In conversation with Bruce Metcalf

Published: 30.11.2015
In conversation with Bruce Metcalf.
Sanna Svedestedt
Edited by:
Edited at:
Bruce Metcalf. Brooch: Hermaphrodite, 2015. Mixed mediums. 14 x 11.5 cm. Bruce Metcalf
Brooch: Hermaphrodite, 2015
Mixed mediums
14 x 11.5 cm
© By the author. Read Copyright.

Renowned jewelry artist Bruce Metcalf answers a few questions about social media, Schmuck 2016 and the process of finding the rights scale.

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Hello Bruce!

Those who are friends with you on Facebook can regularly enjoy the images that you post of your work and ongoing artistic process. This is posted on your private profile but, scoring over 2300 friends, it means you are letting people from all over the world take a peek through the screen onto your workbench.  I am curious to know if you have made any active decision about this openness or if it is more a natural part of being a social being, if you understand my question?

 I consciously decided to add process pictures to my Facebook feed, following the practice of the glass artist Judith Schaechter. I liked seeing her sketches and incomplete work. There is a temptation to think that accomplished work appears out of thin air, without any struggle. So I wanted to let people see the struggle, the back-and-forth of my process, and then see the end result. Hopefully, it demystifies the process somewhat. And perhaps lets people see how much hard work is involved. It is not, after all, easy.
Does the direct communication through social media effect your work in any way?
No. It’s nice to get a lot of “Likes” for certain images, but I do not gauge my work to be popular. Sometimes I think the crowd is right, and sometimes I think they are wrong.
Your work has been selected for Schmuck 2016. Being an artist working in the US, what does the Schmuck show represent to you?

Schmuck has always represented a certain Eurocentric view of jewelry, and only the Americans whose work most closely approximates a European attitude really succeed. (John Iverson and Thomas Gentille come to mind: minimalist, simple, and oriented to serial exploration of a single idea.) My work is emphatically American: emotionally hot, complex, colorful, and to some extent driven by narrative and subject matter. These are not European virtues, so I remain rather odd in the context of Schmuck. I’m flattered when some old established European jeweler/juror deigns to include me in the show, but I believe that does little to dispel the prejudice commonly held against American jewelry.
 Are you planning on traveling to Munich for the event?
You received your MFA in 1977 from Tyler School of Art at Temple University in Philadelphia, accidentally focusing on jewellery, which turned out to be the right path for you. From then on you have been busy working as an artist, writer, critic and teacher. Looking back today, is it possible to say what moment in your career that has been most important to you?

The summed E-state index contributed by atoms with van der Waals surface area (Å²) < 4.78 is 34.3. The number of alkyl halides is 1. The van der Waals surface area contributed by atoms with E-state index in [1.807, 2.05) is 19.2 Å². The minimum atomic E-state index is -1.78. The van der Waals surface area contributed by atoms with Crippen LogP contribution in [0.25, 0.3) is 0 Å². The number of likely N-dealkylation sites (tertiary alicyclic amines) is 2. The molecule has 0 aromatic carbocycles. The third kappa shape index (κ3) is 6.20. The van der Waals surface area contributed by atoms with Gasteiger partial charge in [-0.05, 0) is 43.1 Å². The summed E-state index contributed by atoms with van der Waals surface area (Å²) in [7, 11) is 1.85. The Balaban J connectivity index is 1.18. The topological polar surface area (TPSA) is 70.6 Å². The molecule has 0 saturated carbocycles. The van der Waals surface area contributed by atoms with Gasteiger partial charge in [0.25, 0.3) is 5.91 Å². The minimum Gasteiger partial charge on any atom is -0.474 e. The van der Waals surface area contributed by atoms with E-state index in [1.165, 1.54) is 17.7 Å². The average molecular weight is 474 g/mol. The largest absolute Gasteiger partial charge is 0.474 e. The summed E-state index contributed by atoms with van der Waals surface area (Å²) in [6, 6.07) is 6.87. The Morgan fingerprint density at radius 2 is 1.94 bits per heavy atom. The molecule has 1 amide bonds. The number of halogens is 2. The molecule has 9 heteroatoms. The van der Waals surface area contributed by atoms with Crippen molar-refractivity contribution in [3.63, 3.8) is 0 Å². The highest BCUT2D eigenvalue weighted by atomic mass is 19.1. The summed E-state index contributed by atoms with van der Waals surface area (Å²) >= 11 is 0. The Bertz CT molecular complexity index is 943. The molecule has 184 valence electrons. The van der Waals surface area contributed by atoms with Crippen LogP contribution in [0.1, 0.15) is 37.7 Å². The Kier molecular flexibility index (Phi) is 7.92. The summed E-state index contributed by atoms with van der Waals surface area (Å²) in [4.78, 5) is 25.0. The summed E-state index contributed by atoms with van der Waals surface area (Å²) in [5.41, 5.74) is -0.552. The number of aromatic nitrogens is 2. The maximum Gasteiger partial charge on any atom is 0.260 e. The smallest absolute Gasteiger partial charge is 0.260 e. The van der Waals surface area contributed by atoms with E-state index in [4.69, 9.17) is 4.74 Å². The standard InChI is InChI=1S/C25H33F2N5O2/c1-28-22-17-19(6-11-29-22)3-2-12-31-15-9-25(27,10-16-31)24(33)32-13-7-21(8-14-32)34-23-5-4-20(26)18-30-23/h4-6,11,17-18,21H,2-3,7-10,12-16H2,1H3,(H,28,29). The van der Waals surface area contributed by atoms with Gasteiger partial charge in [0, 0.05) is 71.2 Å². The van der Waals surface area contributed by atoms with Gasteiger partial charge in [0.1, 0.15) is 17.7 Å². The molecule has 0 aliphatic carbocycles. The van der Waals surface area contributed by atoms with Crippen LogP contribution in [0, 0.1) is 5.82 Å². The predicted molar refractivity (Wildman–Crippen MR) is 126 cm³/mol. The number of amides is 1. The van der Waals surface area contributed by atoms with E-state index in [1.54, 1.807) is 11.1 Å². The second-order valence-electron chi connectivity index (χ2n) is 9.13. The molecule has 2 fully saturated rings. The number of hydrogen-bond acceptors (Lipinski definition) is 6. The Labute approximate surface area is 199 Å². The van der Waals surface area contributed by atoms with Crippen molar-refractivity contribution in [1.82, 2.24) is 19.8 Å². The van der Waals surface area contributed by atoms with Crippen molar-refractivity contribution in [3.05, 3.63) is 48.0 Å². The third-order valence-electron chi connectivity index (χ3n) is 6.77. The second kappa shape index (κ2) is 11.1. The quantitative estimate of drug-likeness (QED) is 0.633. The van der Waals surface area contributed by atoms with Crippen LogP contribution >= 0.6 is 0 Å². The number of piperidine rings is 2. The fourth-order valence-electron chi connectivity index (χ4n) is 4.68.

No. It has been a steady progression, and the changes have been incremental. I started off making mostly sculpture, which I gradually abandoned in the early 90s. Nobody wanted to buy it, and it wasn’t very good anyway. I slowly came to the conclusion that my true scale is the size of things that can be held in the hand, which is to say, jewelry scale. Only after I came to that realization, did I dedicate myself completely to jewelry.
Similarly, my writing took some time to filter into my studio practice. I now believe that craft and art are distinct fields, and although there are overlaps, they are substantially different discourses. So I now insist that I am a jeweler and a craftsman first. If my work is good, it is also art, but the center of my practice is sited in craft.
Is there a specific piece of jewellery that you have made that still lingers with you?
Every now and then, maybe once every four or five years, I make a piece that is really good. The “Nunc Stans” brooch that will be in Schmuck 2016 is such a piece. It has a combination of deep originality, highly personal vision, resonant imagery, and complete resolution that, to me, makes great art. Plus, it’s rather nicely made. That is not an artistic quality, but a craftsmanlike one.

 Bruce Metcalf brooch "Nunc Stans" 2015
13 x 10 cm, Acetol plastic, sterling silver

Can you describe the contemporary jewelry scene - its current state and health - according to you?
There’s a tremendous amount of decent work going on right now. But I fear it is becoming rather uniform; very much the same. I found Schmuck 2015 to be a bore, for instance. There’s way too much black jewelry. And that sloppy thing pioneered by Karl Fritsch has become a cliché, and no longer interests me. But what disturbs me the most is that so much jewelry is still concentrated on “interesting” design: nice little compositions devoid of meaning. The aesthetics of the design has shifted, but the underlying concept comes straight out of Arte Povera from the 70s. It is not news to use weird art supplies, and it is no big deal to arrange them in crusty, clunky compositions. That was all done decades ago in Italy, and I see no reason to get excited when that tendency re-emerges, 45 years later, in jewelry. See Fabrizio Tridenti for a perfect example of what I mean. That said, I think there are some truly great artists working in jewelry today. Sharon Church, Eun Mi Chun, Alexander Blank, Daniel Kruger, and Kiff Slemmons among them.

2016 is coming up fast, can you let us in on your plans for next year?
Work. Maybe write.
Bruce Metcalf. Necklace: Black Hédoné, 2015. Carved and painted maple, epoxy resin, Micarta, goldplated brass, nylon string. Bruce Metcalf
Necklace: Black Hédoné, 2015
Carved and painted maple, epoxy resin, Micarta, goldplated brass, nylon string
© By the author. Read Copyright.